“Is the wage gap between men and women, men and men, or women and women ethical?” No! Women or men should be held at the same standards across the board regardless of their sexual orientation. In today’s society, some men are taking a back seat to the woman as the breadwinner. The Equal Pay Act of 1963 prohibits employers from paying women less than men for performing the same job. Employers should always conduct wage comparison and monitor internal equity to protect themselves from any legal actions and to ensure all employees are being compensated accordingly. Women’s earnings have increased over the years but on the average they earn twenty five percent less than their male counterparts. Even within female dominated occupations men are disproportionately the higher wage earners.


Why should career opportunities available to a woman be less than those available to a man, especially when both have the same quality of education, same degree from the same university and similar skills? Companies need to make major changes when writing personnel policies in order to provide women the opportunity to integrate their leadership ability with their personal lives. Companies should change selection and recruitment policies that do not favor men, reward long hours, but rather results. Women should be offered sufficient maternity leave, salaries equivalent to men performing the same job, adequate childcare arrangements, and flextime as well as telecommunications options. If men were also granted maternity leaves as a rule not an exception, than women would not have to take time away from their jobs and would have the probability of corporate advancement.

What can an individual do to assure themselves they will not be affected by the wage gap? Before an individual accepts a position conduct salary comparison reports for the desired position (www.salary.com). Preparing a salary analysis can assure the new incumbent of equitable pay. However, if the situation warrants investigation contact the organization’s Employee Relations Department. The Employee Relations Department is required to complete the necessary investigation according to the Equal Employee Opportunity Commission (EEOC), to verify no violations or illegal activity has taken place on the organization’s behalf.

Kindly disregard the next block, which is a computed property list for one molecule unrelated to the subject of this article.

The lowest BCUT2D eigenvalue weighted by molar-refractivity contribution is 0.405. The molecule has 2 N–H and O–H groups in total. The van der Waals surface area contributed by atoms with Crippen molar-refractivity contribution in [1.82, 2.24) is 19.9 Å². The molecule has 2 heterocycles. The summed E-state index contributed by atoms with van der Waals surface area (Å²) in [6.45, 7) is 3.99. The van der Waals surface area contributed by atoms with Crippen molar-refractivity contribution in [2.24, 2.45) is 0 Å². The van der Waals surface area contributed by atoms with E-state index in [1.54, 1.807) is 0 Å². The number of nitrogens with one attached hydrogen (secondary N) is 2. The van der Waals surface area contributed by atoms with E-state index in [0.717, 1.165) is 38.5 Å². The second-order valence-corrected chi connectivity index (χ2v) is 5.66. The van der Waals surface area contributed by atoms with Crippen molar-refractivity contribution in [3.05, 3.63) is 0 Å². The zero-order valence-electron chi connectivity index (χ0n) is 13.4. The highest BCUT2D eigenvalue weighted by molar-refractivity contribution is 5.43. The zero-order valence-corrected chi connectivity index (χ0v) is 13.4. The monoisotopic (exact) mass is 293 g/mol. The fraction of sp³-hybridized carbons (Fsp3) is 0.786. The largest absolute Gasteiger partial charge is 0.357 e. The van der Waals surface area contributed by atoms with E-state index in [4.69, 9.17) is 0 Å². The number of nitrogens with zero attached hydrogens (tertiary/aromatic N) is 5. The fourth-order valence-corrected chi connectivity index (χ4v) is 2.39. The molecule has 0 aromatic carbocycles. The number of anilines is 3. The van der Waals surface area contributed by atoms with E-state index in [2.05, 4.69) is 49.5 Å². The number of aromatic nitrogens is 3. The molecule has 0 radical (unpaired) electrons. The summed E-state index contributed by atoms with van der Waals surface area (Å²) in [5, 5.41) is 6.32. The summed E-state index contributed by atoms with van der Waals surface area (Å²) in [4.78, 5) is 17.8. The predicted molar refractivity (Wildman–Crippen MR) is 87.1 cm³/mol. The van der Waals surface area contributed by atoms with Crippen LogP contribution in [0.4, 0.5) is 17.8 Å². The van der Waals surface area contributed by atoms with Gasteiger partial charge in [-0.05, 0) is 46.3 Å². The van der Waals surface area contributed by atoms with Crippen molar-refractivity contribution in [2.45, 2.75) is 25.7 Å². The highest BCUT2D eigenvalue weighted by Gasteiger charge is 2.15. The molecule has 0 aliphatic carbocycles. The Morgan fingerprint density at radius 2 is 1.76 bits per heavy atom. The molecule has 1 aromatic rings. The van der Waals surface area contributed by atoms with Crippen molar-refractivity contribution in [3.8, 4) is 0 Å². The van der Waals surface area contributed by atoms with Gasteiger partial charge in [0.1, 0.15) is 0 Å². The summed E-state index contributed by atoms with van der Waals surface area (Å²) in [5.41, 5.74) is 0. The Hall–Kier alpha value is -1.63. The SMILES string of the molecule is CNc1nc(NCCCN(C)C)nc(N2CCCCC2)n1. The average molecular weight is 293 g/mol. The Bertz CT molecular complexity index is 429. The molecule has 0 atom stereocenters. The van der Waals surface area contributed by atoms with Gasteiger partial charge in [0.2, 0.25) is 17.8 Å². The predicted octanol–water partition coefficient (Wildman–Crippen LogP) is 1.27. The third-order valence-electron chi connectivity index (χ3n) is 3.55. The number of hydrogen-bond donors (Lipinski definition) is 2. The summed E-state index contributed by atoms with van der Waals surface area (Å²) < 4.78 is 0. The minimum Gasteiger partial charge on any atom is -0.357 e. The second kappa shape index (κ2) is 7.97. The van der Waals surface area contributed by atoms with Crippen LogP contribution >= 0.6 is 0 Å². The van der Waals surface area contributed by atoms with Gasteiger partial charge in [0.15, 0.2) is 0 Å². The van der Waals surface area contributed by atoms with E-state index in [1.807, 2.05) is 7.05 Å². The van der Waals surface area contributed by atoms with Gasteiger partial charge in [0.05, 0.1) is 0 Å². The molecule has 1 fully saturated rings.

After reading the article titled, “Does the Oval Office have a glass ceiling? By Elizabeth Robinson, a survey was conducted by Newsweek to gather the viewpoint of Americans in regards to female candidate for the presidential campaign. The poll showed that 80% of the respondents said they would vote for a qualified woman candidate, however when asked if American was ready to elect a female president only 55% said yes. When you think of the presidential campaign, one would not associate the words glass ceiling with this topic. However, after researching the topic of glass ceilings the understanding is that glass ceiling can exist in every aspect of the business world.


Kingsley Browne. "Glass Ceiling, Biological Floor." Darwin@LSE. 2 Oct. 1998. 21 Apr. 2008


R. Caffarello, C. Clark, and P. Ingram. "Life At the Glass Ceiling: Women in Mid-Level Management Positions." International Journal of Urban Labour & Leisure. 2 Mar. 2007. 22 Apr. 2008


Joyce P. Jacobsen. "Choices Changes." Regional Review Q1 (2005): 17-31. 21 Apr. 2008 www.bos.frb.org/economic/nerr/rr2005/q1/section2a.pdf

Johanne Toussaint. "The Glass Ceiling." . 12 Apr. 1993. www.feminism.eserver.org.

22 Apr. 2008


Dr. Al Lee PhD. “Salary Comparison: Married vs. Unmarried.” Ask Dr. Salary. 30 May 2007. C. 2000-2008. http://blogs.payscale.com/ask_dr_salary/2007/05/salary_comparis.html

SCSU Scholars. “An Inefficiency of Marriage?” 8 Apr. 2008.


Time in Partnership with CNN. “A Rousing Oui for Married Men.” 31 May 1982.